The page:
US 1550048 A
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Aug. 18. 1925. 1,550,048
s RUBEN APPARATUS FOR RECORDING ELECTRICAL SIGNALS Filed June 17, 1922 11 c |||||l llllllllll r INVENTQR ATTORNEY tus Patented A... '18, 1925.
UNITED STATES v 1,550,948 PATENT OFFICE. I
sweat nunnnpor new roan, n. Y.
APPARATUS FOR RECORDING ELECTRICAL SIGNALS.
Application file c1 June 17, 1922. Serial No. 569,093.
To all whom it may concern:
graphic signals into permanent, visible impresslons upon a fluid absorbing surface.
Its object is to provide a simple and eflicient means of translating received electrical impulse signals into permanently recorded readable symbols.
The apparatusconsists broadly, of a device similarto a pen, equipped with two opposing electrodes, such as a penpoint and another metal point located adjacent to the point of the pen with suitable conductive leads to terminals 'to-be connected in an electrical circuit, and means of discharging from one of the electrodes a fluid, through which, under the control of received electrical impulse signals, current is discharged between the electrodes, the fluid being electrochemically responsive by color change, in its path upon the surface upon which it is impressed.
Its operation is based upon the known fact that in certain solutions, such as potassiuln-iodide, when subjected to an electrical discharge, an electrochemical reaction occurs, changing them from practically colorless substances to those having prononnced colors. This reaction has been utilized inv recording telegraph signals, the most common practice being to saturate the paper in the form of a strip, in a solution of potassium-iodide and pass it between two electrodes, between which the electrical impulse signalsare discharged. At those intervals in the strip passing during the discharges, permanent dark colored sectionsof the chemically changed solution are recorded, corresponding to such discharges. This apparais not readily'portable and the strips mustibe constantly saturated to. be useful.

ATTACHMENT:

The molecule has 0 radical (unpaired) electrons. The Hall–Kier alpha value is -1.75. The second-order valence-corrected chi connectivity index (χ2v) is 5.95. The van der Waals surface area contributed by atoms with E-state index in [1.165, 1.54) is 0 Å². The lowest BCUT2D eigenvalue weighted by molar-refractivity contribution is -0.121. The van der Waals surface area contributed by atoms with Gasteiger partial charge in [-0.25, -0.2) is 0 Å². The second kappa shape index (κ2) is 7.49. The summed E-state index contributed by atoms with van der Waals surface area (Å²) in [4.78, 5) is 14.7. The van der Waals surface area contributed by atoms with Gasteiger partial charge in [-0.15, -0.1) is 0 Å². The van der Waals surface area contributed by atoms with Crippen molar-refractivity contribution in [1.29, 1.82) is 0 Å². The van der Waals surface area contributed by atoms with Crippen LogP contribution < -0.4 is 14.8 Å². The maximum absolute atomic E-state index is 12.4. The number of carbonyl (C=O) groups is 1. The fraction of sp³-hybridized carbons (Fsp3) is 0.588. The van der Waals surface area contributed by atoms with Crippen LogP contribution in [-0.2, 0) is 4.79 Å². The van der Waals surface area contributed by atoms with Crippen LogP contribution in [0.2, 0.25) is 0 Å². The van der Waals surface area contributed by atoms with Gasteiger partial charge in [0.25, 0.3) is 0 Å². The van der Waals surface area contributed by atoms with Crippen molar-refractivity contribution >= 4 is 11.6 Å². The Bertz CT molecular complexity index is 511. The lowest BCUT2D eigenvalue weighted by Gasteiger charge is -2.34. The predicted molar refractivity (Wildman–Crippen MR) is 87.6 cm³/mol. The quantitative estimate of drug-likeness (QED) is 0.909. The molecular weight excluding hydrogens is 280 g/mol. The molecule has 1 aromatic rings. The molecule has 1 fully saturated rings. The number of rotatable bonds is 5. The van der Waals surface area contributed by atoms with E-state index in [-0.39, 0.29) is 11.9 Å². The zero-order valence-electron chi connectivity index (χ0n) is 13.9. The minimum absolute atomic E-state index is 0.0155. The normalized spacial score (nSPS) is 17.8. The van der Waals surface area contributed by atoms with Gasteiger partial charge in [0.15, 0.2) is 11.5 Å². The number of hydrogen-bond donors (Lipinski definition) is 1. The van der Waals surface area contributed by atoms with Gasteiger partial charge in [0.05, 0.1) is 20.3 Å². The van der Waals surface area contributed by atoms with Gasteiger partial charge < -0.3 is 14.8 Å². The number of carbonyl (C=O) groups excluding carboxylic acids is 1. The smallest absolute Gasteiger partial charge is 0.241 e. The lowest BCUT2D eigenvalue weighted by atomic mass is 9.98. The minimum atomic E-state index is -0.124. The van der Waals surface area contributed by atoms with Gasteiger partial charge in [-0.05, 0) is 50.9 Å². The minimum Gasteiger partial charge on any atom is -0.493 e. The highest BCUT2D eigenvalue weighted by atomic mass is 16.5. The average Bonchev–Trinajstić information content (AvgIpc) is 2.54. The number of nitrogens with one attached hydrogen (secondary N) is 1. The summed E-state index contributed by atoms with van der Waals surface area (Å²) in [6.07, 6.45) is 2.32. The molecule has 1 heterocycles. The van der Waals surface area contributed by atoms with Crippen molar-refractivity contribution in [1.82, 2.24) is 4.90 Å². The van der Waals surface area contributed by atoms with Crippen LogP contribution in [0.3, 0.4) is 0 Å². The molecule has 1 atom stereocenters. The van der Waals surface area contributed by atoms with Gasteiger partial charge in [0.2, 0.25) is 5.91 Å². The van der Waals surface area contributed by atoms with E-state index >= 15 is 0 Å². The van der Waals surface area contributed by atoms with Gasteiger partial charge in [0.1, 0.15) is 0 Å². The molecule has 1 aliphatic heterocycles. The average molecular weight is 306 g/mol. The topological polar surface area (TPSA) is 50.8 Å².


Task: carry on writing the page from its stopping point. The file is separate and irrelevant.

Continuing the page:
In accordance with this invention, the apparatus comprises a fluid carrier, similar to a pen, carrying a solution of potassiumio'dide, or the like, the n point acting as an electrode, the o posing electrodebeing conveniently locate so that current discharging between the two electrodes, passes through the fluid delivered from its source, at the impression surface. Suitable means are provided for connecting the electrodes to a radio or telegraph line receiving circuit.
As the apparatus passes across a paper or otherimpression surface, or if it is placed in a fixed position and a similar surface passed in contact with it, the fluid therefrom is impressed upon the surface, and the current discharging between the electrodes, in response to incoming signal impulses, changes the fluid from a practically colorless material at the positive electrode, to a dark line on the surface. If the current flows in the form-of pulsations, as in telegraph signals, as the electrode passes across the surface, the pulsations are indicated by the short and long line equivalents of the telegraph dots and dashes. Both electrodes must be in contact with the fluid, preferably in its path on the surface. But if it isdesired to decrease the surface friction, one of the electrodes can be raised slightly above the surface, so long as'it remains in contact with the fluid. By this method of recording, the recording medium is supplied in a moist condition as required.
In order to afford a full understanding of the principles of the invention, one. embodiment of the apparatus in an especially desirable practical form, is illustrated in the accompanying drawings, andis hereinafter described indetail for the sake of a concrete illustrative example; but it is to beunderstood that the invention is not limited to theparticular arrangement or specific type. 0 apparatus.